Grant Gallicho April 4, 2014 - 2:53pm
Today the Archdiocese of Baltimore announced that it has suspended a high-school teacher accused of having a sexual relationship with one of her students this year. Which is what a diocese does when it learns that one of its employees may have abused a minor. But what does a diocese do when it also learns that the staff member who first received the allegation waited weeks to report it? Turns out this one suspends that employee too--and names her (and the accused) in a public statement and a letter to parents.
A number of weeks ago, Annette Goodman, the school’s librarian, learned about the allegation. Maryland law and the policies of the Archdiocese and Archbishop Curley High School require that allegations of child abuse be reported to civil authorities and to the head of the school as soon as possible. Ms. Goodman reported the information to the school’s administration on April 1.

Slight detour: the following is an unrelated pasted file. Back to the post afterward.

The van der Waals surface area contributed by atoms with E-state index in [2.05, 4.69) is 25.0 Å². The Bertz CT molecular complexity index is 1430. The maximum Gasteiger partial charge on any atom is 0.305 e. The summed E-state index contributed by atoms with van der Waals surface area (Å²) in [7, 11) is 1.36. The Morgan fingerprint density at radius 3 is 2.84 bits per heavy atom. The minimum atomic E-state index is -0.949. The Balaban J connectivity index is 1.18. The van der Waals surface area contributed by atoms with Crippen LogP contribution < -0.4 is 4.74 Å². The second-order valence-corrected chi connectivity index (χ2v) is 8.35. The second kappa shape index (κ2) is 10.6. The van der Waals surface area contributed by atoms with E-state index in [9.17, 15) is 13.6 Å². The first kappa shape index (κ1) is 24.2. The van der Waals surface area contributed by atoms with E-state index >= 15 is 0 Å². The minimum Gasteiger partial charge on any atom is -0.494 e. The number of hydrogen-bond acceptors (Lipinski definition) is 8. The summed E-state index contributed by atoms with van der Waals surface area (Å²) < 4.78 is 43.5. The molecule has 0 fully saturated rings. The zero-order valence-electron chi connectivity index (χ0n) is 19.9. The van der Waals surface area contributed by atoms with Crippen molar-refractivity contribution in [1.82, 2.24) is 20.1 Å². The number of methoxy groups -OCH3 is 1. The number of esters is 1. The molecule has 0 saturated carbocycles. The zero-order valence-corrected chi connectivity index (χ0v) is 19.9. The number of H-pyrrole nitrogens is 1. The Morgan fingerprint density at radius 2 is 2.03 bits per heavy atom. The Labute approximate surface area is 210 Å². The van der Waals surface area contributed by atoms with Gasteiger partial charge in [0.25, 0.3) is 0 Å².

There's transparency and then there's transparency.
Maryland law requires mandatory reporters--which includes educators--to orally notify civil authorities of suspected abuse "immediately" (they have forty-eight hours to file a written report).
You may recall a somewhat similar case involving a diocesan staff member who came to suspect one of his priests was in possession of child pornography. He was eventually found guilty of failing to report suspected child abuse. But he wasn't suspended, and he remains in the position he held when he broke the law: bishop of Kansas City-St. Joseph.
We'll know whether this amounts to a real shift in church policy when the people who get suspended for failing to report include the men responsible for creating this scandal.
(H/T Michael Paulson.)